Thinking of Investing in cryptocurrencies via your Self-Managed Super Fund?
It’s no doubt that in the last year cryptocurrency prices have been on a volatile ride. Even the most stable of cryptocurrencies, Bitcoin, which managed to fall in value by as much $2000 in one day in November last year has now gained more than 15% in the last week. Nevertheless, the popularity of cryptocurrencies continues to rise and with it comes the question of whether trustees of a Self-Managed Super Fund (SMSF) can and should invest in them.
Superannuation laws don’t stipulate what are permissible investments unless investing in related parties. Rather, they stipulate the need for SMSF trustees to devise an investment strategy taking into consideration diversification benefits, risk versus reward trade-offs and the level of liquidity required by the fund. Provided the cryptocurrency aligns with the fund’s investment strategy and is allowed under the fund’s trust deed, it is a permitted investment. However, in saying this there are several key considerations a trustee must consider before investing their SMSF monies into cryptocurrencies.
Is it allowed under the deed?
As outlined above, for any investment the SMSF deed must not preclude that investment from being made. A review of the deed will be important, whilst it may not specifically use the words cryptocurrency its worth understanding how a crypto currency would be classified. In the view of the ATO, cryptocurrencies are neither money nor a foreign currency. They essentially form part of a relatively new asset. For this reason, many trust deeds will not currently include a provision specifically allowing investment into this asset class.
Ownership and Separation
Cryptocurrencies are intangible assets that don’t physically exist. Of course, intangible assets can be owned if control over the asset can be proved. Typically, cryptocurrencies are purchased through an investor who transfers money into a digital ‘wallet’ which can then be used to purchase cryptocurrencies. At this stage, most cryptocurrency exchanges will only allow an account to be set up using the name and address of an individual. However, superannuation law stipulates that a fund’s assets must be held separately to personal assets. This includes ensuring the SMSF has clear ownership of the cryptocurrency. As crypto-assets continue to grow in popularity more exchanges are enabling SMSF to set up an account which will help alleviating the above issue.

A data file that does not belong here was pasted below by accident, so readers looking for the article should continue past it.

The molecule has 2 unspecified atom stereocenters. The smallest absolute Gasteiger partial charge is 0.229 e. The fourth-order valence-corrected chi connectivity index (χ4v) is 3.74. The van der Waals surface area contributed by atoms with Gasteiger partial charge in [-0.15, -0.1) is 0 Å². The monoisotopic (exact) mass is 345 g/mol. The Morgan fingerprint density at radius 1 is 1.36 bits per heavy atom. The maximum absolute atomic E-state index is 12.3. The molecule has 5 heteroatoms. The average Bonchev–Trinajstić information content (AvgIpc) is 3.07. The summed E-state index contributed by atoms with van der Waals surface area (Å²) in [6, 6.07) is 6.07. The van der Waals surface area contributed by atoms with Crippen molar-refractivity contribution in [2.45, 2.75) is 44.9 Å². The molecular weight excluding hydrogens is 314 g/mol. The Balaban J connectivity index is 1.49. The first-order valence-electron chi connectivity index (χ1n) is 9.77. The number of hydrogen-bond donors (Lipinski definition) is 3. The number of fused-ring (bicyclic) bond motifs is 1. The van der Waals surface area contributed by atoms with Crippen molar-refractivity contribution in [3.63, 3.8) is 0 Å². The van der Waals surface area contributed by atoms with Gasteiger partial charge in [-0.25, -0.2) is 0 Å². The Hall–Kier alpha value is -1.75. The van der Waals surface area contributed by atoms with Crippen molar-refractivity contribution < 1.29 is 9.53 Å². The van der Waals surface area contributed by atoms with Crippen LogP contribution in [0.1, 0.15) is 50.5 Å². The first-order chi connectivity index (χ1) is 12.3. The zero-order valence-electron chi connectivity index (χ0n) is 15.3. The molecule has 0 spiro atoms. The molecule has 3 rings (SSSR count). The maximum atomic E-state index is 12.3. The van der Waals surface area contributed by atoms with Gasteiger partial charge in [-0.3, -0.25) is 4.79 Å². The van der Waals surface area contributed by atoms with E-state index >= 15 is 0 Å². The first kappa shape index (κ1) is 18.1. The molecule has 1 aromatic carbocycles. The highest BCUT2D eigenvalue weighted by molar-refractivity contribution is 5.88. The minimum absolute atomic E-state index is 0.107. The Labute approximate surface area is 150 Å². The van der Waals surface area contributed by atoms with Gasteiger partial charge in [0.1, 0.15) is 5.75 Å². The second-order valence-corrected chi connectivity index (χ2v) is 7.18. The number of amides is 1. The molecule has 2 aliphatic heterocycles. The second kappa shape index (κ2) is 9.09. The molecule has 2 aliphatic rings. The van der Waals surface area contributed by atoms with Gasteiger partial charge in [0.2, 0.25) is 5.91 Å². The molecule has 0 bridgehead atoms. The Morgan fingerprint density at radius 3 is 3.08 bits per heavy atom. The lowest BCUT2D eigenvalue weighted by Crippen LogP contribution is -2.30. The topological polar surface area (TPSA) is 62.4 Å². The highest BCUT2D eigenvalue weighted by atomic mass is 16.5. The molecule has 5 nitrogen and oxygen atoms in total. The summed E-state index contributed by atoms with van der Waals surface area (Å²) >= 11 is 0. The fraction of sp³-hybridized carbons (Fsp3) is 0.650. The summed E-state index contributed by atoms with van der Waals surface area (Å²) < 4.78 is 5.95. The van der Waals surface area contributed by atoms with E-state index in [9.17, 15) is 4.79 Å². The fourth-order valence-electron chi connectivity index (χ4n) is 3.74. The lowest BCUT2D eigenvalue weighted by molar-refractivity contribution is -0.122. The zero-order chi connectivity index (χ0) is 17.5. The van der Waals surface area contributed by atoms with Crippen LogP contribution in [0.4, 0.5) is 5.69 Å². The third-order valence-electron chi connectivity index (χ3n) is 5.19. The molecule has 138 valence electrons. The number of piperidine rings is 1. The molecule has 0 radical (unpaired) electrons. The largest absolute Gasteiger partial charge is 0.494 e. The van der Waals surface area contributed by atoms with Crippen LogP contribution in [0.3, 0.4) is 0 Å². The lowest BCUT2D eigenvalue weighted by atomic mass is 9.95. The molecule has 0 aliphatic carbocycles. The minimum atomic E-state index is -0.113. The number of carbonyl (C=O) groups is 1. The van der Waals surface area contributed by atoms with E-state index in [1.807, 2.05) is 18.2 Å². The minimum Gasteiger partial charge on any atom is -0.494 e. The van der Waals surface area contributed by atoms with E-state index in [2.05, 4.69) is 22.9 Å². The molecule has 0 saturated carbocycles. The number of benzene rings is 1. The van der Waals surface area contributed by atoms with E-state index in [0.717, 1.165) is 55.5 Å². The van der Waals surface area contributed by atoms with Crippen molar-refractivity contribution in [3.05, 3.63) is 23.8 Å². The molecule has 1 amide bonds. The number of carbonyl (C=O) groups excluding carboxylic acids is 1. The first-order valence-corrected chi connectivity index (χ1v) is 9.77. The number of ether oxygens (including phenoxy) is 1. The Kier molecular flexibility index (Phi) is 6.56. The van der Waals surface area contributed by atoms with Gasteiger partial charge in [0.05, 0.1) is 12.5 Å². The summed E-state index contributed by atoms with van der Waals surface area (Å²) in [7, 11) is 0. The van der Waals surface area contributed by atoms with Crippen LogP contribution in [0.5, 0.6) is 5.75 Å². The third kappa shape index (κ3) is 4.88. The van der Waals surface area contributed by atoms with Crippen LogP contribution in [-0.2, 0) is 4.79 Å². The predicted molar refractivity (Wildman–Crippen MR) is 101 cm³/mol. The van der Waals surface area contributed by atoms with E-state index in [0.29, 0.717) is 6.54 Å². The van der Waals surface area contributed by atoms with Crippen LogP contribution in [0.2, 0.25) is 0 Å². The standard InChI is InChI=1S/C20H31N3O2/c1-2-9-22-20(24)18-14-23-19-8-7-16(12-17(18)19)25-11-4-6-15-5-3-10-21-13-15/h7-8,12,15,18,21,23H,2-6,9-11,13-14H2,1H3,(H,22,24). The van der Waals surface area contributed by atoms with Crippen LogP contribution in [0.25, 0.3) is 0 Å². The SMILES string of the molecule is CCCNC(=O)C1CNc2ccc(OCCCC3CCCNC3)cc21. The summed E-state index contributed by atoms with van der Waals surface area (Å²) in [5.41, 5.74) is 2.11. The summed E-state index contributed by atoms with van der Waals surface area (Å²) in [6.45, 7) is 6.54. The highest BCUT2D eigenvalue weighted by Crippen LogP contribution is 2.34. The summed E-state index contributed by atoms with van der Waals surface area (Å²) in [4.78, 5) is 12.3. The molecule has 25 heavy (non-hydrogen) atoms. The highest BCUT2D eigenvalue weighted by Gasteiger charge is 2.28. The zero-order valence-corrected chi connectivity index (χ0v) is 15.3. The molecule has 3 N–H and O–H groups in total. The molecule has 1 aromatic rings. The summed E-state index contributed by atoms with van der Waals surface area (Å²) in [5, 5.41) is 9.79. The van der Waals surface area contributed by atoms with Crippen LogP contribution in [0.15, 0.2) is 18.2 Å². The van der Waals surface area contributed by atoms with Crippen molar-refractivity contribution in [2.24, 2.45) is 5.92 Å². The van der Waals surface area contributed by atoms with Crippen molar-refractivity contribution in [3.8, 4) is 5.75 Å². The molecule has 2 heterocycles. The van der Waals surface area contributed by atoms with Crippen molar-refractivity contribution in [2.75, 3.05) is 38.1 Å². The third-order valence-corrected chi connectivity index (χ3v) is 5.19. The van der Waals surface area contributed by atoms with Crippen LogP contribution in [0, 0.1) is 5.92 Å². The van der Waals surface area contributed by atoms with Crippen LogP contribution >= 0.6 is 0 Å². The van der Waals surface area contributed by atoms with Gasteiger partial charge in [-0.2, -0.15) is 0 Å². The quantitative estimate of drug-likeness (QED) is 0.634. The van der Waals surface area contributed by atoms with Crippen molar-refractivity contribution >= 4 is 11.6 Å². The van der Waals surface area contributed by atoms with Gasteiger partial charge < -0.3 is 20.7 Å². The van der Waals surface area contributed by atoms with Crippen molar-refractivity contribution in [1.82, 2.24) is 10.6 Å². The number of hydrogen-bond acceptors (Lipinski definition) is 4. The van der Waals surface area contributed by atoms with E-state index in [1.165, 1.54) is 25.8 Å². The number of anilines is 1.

Like all SMSF assets the trustee must ensure that the investment in cryptocurrencies is in accordance with the ATO valuation guidelines. For crypto-assets this value is the fair market value which can be extracted from any reputable exchange websites that publicly post their rates. Due to the volatility of these assets, for year-end purposes the ATO will accept the closing value on the 30th June.
Broadly speaking there are two different ways in which cryptocurrencies can be stored. Online storage involves the cryptocurrency being held in an online wallet typically with an exchange provider. The security of your exchange provider is paramount. If the exchange provider is hacked there is a potential your investment will be lost – there are many well documented examples of this occurring. The other option is cold storage whereby the wallet is held on a piece of hardware which is typically disconnected from the internet. The risk with this method is ensuring that the hardware does not get misplaced as this will result in your investment being lost.
Benefit payments and taxation
Once a trustee or member satisfies a condition of release, the SMSF can make a specified lump sum payment. However, all pension payments must be made in the form of cash. As previously mentioned cryptocurrencies do not fall under the classification of cash and thus the trustee and member must consider the impact of any capital gains or losses when the investment is sold.
As has been shown of late, the value of cryptocurrencies can fluctuate widely and rapidly. Trustees and members must be aware of the value of the member’s interest in the fund to ensure superannuation caps are not breached. Sharp rises in the value of a cryptocurrency may result in the balance being over the cap preventing the member from making any further non-concessional contributions to the fund.
The above are a few considerations trustees need to make, it is not a straight forward process to invest in the many cryptocurrencies. The auditor of the superfund will also need to be able to audit the crypto currency held, accordingly clear documentation will be required of the above items will need to be retained.
Should you have any other questions in relation to complying with investment rules in your SMSF please contact your engagement partner on 02 9283 1666.